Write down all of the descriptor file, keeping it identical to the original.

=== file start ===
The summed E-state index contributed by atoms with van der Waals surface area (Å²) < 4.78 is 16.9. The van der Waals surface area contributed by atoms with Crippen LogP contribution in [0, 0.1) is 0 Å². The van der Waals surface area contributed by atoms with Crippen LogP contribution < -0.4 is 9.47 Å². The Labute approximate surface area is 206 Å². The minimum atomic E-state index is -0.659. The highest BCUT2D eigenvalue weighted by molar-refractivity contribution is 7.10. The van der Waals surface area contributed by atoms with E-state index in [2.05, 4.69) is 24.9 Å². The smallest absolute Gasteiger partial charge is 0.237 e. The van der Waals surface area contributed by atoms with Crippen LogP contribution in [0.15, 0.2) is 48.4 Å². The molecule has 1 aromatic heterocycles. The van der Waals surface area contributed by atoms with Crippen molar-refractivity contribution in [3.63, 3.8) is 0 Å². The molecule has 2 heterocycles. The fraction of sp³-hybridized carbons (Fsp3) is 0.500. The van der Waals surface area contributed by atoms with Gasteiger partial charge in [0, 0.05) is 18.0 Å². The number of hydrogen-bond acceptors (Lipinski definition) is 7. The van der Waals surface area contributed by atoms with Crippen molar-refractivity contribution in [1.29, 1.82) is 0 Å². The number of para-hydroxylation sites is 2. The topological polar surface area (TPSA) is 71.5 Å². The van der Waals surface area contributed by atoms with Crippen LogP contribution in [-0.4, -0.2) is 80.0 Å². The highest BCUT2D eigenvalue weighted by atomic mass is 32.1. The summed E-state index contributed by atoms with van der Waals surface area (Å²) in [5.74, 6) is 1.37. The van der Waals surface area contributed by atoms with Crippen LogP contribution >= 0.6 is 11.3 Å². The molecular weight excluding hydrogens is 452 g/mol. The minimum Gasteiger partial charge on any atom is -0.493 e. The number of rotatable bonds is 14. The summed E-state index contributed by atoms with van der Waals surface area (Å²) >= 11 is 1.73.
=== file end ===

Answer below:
The summed E-state index contributed by atoms with van der Waals surface area (Å²) < 4.78 is 16.9. The van der Waals surface area contributed by atoms with Crippen LogP contribution in [0, 0.1) is 0 Å². The van der Waals surface area contributed by atoms with Crippen LogP contribution < -0.4 is 9.47 Å². The Labute approximate surface area is 206 Å². The minimum atomic E-state index is -0.659. The highest BCUT2D eigenvalue weighted by molar-refractivity contribution is 7.10. The van der Waals surface area contributed by atoms with E-state index in [2.05, 4.69) is 24.9 Å². The smallest absolute Gasteiger partial charge is 0.237 e. The van der Waals surface area contributed by atoms with Crippen LogP contribution in [0.15, 0.2) is 48.4 Å². The molecule has 1 aromatic heterocycles. The van der Waals surface area contributed by atoms with Crippen molar-refractivity contribution in [3.63, 3.8) is 0 Å². The molecule has 2 heterocycles. The fraction of sp³-hybridized carbons (Fsp3) is 0.500. The van der Waals surface area contributed by atoms with Gasteiger partial charge in [0, 0.05) is 18.0 Å². The number of hydrogen-bond acceptors (Lipinski definition) is 7. The van der Waals surface area contributed by atoms with Crippen molar-refractivity contribution in [1.29, 1.82) is 0 Å². The number of para-hydroxylation sites is 2. The topological polar surface area (TPSA) is 71.5 Å². The van der Waals surface area contributed by atoms with Crippen LogP contribution in [-0.4, -0.2) is 80.0 Å². The highest BCUT2D eigenvalue weighted by atomic mass is 32.1. The summed E-state index contributed by atoms with van der Waals surface area (Å²) in [5.74, 6) is 1.37. The van der Waals surface area contributed by atoms with Crippen LogP contribution >= 0.6 is 11.3 Å². The molecular weight excluding hydrogens is 452 g/mol. The minimum Gasteiger partial charge on any atom is -0.493 e. The number of rotatable bonds is 14. The summed E-state index contributed by atoms with van der Waals surface area (Å²) >= 11 is 1.73.